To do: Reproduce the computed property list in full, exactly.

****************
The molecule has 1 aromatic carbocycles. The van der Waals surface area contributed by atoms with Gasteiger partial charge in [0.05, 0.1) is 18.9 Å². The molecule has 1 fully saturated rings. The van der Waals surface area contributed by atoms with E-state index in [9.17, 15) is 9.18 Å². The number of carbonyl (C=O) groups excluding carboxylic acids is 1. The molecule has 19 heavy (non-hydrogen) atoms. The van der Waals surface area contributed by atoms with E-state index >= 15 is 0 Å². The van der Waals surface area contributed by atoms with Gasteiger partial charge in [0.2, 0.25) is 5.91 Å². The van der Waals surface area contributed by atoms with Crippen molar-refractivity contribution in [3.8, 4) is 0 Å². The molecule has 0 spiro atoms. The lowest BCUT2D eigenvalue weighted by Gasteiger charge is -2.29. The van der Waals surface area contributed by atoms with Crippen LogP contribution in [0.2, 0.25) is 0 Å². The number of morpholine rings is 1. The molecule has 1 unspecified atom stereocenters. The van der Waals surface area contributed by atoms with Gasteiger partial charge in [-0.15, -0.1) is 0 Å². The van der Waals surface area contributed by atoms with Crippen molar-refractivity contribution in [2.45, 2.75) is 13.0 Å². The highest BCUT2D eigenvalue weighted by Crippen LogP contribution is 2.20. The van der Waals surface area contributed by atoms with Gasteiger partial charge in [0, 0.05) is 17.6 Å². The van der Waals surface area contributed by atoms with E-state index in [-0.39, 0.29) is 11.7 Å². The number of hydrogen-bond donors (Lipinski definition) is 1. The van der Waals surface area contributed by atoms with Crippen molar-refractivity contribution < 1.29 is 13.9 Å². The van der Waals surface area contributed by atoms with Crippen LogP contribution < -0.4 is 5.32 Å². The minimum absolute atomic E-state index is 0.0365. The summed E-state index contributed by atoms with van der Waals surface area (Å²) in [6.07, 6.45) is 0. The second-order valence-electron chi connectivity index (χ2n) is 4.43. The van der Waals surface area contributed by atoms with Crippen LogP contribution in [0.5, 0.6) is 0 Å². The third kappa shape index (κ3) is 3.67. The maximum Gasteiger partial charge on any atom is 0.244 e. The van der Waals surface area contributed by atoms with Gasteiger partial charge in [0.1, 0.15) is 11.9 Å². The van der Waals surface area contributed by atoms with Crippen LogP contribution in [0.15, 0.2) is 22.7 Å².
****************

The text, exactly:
The molecule has 1 aromatic carbocycles. The van der Waals surface area contributed by atoms with Gasteiger partial charge in [0.05, 0.1) is 18.9 Å². The molecule has 1 fully saturated rings. The van der Waals surface area contributed by atoms with E-state index in [9.17, 15) is 9.18 Å². The number of carbonyl (C=O) groups excluding carboxylic acids is 1. The molecule has 19 heavy (non-hydrogen) atoms. The van der Waals surface area contributed by atoms with E-state index >= 15 is 0 Å². The van der Waals surface area contributed by atoms with Gasteiger partial charge in [0.2, 0.25) is 5.91 Å². The van der Waals surface area contributed by atoms with Crippen molar-refractivity contribution in [3.8, 4) is 0 Å². The molecule has 0 spiro atoms. The lowest BCUT2D eigenvalue weighted by Gasteiger charge is -2.29. The van der Waals surface area contributed by atoms with Crippen LogP contribution in [0.2, 0.25) is 0 Å². The number of morpholine rings is 1. The molecule has 1 unspecified atom stereocenters. The van der Waals surface area contributed by atoms with Gasteiger partial charge in [-0.15, -0.1) is 0 Å². The van der Waals surface area contributed by atoms with Crippen molar-refractivity contribution in [2.45, 2.75) is 13.0 Å². The highest BCUT2D eigenvalue weighted by Crippen LogP contribution is 2.20. The van der Waals surface area contributed by atoms with Gasteiger partial charge in [0, 0.05) is 17.6 Å². The van der Waals surface area contributed by atoms with E-state index in [-0.39, 0.29) is 11.7 Å². The number of hydrogen-bond donors (Lipinski definition) is 1. The van der Waals surface area contributed by atoms with Crippen molar-refractivity contribution < 1.29 is 13.9 Å². The van der Waals surface area contributed by atoms with Crippen LogP contribution < -0.4 is 5.32 Å². The minimum absolute atomic E-state index is 0.0365. The summed E-state index contributed by atoms with van der Waals surface area (Å²) in [6.07, 6.45) is 0. The second-order valence-electron chi connectivity index (χ2n) is 4.43. The van der Waals surface area contributed by atoms with Crippen LogP contribution in [0.5, 0.6) is 0 Å². The third kappa shape index (κ3) is 3.67. The maximum Gasteiger partial charge on any atom is 0.244 e. The van der Waals surface area contributed by atoms with Gasteiger partial charge in [0.1, 0.15) is 11.9 Å². The van der Waals surface area contributed by atoms with Crippen LogP contribution in [0.15, 0.2) is 22.7 Å².